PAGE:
Megan Crewe, Fearless Magic. Third in a trilogy, all the pieces falling together in a satisfying action-packed ending but for heaven’s sake don’t start here.

Paula Guran, ed., The Year’s Best Dark Fantasy and Horror Vol. 1. I make a policy of not reviewing books I’m in, and I’m in this one. Still: I read it.

Zeyn Joukhadar, The Thirty Names of Night. A beautiful family narrative, a beautiful trans narrative, two strands of Syrian-Americans working out who they are and who they can be, with art and birds and family interwoven. I found this captivating.

Guy Gavriel Kay, The Summer Tree and The Wandering Fire. Rereads, and I’m in the middle of the third one now. There are obviously things that are not how Kay would do these books now–things that are not contemporary about them–for example, the fact that the characters start out studying the law and medicine in our world is basically irrelevant, in a way that I don’t think would be how he’d structure it now. But from the first sentence I could relax into these books and know that they were exactly the kind of high heroic fantasy they’d always been, that the suck fairy had not visited their heroism and left something nasty in its place. High drama, myths in a blender: sometimes you want that. This is how I learned to want it, and I still do.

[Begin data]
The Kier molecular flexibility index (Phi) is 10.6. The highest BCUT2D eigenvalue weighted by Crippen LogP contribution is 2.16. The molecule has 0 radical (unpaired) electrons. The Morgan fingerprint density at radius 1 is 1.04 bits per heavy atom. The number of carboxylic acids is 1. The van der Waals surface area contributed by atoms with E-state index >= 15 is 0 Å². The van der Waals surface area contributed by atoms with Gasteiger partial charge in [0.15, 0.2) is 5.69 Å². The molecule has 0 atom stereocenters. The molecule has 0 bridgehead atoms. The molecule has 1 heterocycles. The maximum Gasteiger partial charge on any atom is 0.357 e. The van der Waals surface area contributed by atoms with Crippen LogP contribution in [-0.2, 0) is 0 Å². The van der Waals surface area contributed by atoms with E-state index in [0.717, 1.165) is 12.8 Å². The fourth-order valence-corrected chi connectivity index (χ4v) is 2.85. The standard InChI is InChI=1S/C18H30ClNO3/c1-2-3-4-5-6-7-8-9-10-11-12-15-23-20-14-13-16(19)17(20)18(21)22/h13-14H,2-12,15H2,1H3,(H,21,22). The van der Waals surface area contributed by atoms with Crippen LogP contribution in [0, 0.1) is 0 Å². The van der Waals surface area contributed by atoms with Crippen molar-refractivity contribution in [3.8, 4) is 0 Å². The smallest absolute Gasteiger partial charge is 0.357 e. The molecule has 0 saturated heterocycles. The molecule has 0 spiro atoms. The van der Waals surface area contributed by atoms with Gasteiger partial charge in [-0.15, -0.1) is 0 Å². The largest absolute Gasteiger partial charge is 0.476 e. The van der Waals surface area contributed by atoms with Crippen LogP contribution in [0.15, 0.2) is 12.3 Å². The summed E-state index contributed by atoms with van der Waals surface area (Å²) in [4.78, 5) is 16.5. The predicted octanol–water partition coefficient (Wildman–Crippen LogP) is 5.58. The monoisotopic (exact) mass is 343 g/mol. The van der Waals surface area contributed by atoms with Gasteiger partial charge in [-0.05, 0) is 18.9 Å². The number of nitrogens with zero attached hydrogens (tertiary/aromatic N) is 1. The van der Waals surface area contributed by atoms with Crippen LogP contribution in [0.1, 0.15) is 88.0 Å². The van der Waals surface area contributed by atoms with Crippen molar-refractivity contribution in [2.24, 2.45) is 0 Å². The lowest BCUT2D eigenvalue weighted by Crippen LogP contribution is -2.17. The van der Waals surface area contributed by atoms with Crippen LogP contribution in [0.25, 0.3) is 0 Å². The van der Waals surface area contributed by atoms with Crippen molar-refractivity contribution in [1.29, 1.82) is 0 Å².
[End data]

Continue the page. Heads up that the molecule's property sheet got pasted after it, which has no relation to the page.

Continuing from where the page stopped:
Francois Neveux, A Brief History of the Normans: The Conquests That Changed the Face of Europe. Quite often when I read a book in search of an answer to a particular question, I end up with a bunch more questions, and that’s what happened here. Interestingly focused on the Normans rather than on one particular place they ended up, so this ranges over much of Europe.

Patrick Samphire, At the Gate and Other Stories. Kindle. And speaking of a wide range, these stories have a lot of different tones and elements, some funny and some serious, all sorts of different speculative elements. An interesting snapshot of a career at this point.

DaVaun Sanders, B. Sharise Moore, et al, eds., Fiyah Issue 16. Kindle. Joy is such a great theme for a magazine right now, right on, let’s do this. For me the stand-out was Margaret Saunders’s “Ambrosia,” but the Fiyah staff continues to publish really solid issues.